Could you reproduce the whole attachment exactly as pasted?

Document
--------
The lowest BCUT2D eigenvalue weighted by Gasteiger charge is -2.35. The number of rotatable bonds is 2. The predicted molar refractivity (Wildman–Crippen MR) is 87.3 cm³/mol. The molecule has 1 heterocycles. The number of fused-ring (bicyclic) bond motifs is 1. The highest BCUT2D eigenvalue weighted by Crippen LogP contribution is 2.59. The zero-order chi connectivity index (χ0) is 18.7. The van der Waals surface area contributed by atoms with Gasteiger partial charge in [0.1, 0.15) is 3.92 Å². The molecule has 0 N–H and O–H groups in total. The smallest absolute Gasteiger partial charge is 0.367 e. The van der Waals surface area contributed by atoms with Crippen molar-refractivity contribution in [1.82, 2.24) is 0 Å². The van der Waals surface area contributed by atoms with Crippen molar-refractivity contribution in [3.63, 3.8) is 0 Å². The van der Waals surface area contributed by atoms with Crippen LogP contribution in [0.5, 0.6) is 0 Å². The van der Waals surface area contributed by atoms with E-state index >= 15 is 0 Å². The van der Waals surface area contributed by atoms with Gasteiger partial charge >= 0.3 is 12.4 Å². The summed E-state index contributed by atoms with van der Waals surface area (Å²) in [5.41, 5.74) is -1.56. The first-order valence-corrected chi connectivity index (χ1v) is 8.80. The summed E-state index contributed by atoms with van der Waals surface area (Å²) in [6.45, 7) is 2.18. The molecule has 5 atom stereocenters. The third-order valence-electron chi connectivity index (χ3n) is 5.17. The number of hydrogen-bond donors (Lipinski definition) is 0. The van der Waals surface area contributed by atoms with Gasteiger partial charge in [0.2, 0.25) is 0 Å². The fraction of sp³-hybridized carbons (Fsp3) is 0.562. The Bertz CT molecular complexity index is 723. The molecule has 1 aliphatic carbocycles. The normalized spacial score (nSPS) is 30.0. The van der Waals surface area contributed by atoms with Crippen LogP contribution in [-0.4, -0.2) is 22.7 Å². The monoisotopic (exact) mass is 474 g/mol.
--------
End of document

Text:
The lowest BCUT2D eigenvalue weighted by Gasteiger charge is -2.35. The number of rotatable bonds is 2. The predicted molar refractivity (Wildman–Crippen MR) is 87.3 cm³/mol. The molecule has 1 heterocycles. The number of fused-ring (bicyclic) bond motifs is 1. The highest BCUT2D eigenvalue weighted by Crippen LogP contribution is 2.59. The zero-order chi connectivity index (χ0) is 18.7. The van der Waals surface area contributed by atoms with Gasteiger partial charge in [0.1, 0.15) is 3.92 Å². The molecule has 0 N–H and O–H groups in total. The smallest absolute Gasteiger partial charge is 0.367 e. The van der Waals surface area contributed by atoms with Crippen molar-refractivity contribution in [1.82, 2.24) is 0 Å². The van der Waals surface area contributed by atoms with Crippen molar-refractivity contribution in [3.63, 3.8) is 0 Å². The van der Waals surface area contributed by atoms with Crippen LogP contribution in [0.5, 0.6) is 0 Å². The van der Waals surface area contributed by atoms with E-state index >= 15 is 0 Å². The van der Waals surface area contributed by atoms with Gasteiger partial charge >= 0.3 is 12.4 Å². The summed E-state index contributed by atoms with van der Waals surface area (Å²) in [5.41, 5.74) is -1.56. The first-order valence-corrected chi connectivity index (χ1v) is 8.80. The summed E-state index contributed by atoms with van der Waals surface area (Å²) in [6.45, 7) is 2.18. The molecule has 5 atom stereocenters. The third-order valence-electron chi connectivity index (χ3n) is 5.17. The number of hydrogen-bond donors (Lipinski definition) is 0. The van der Waals surface area contributed by atoms with Gasteiger partial charge in [0.2, 0.25) is 0 Å². The fraction of sp³-hybridized carbons (Fsp3) is 0.562. The Bertz CT molecular complexity index is 723. The molecule has 1 aliphatic carbocycles. The normalized spacial score (nSPS) is 30.0. The van der Waals surface area contributed by atoms with Crippen LogP contribution in [-0.4, -0.2) is 22.7 Å². The monoisotopic (exact) mass is 474 g/mol.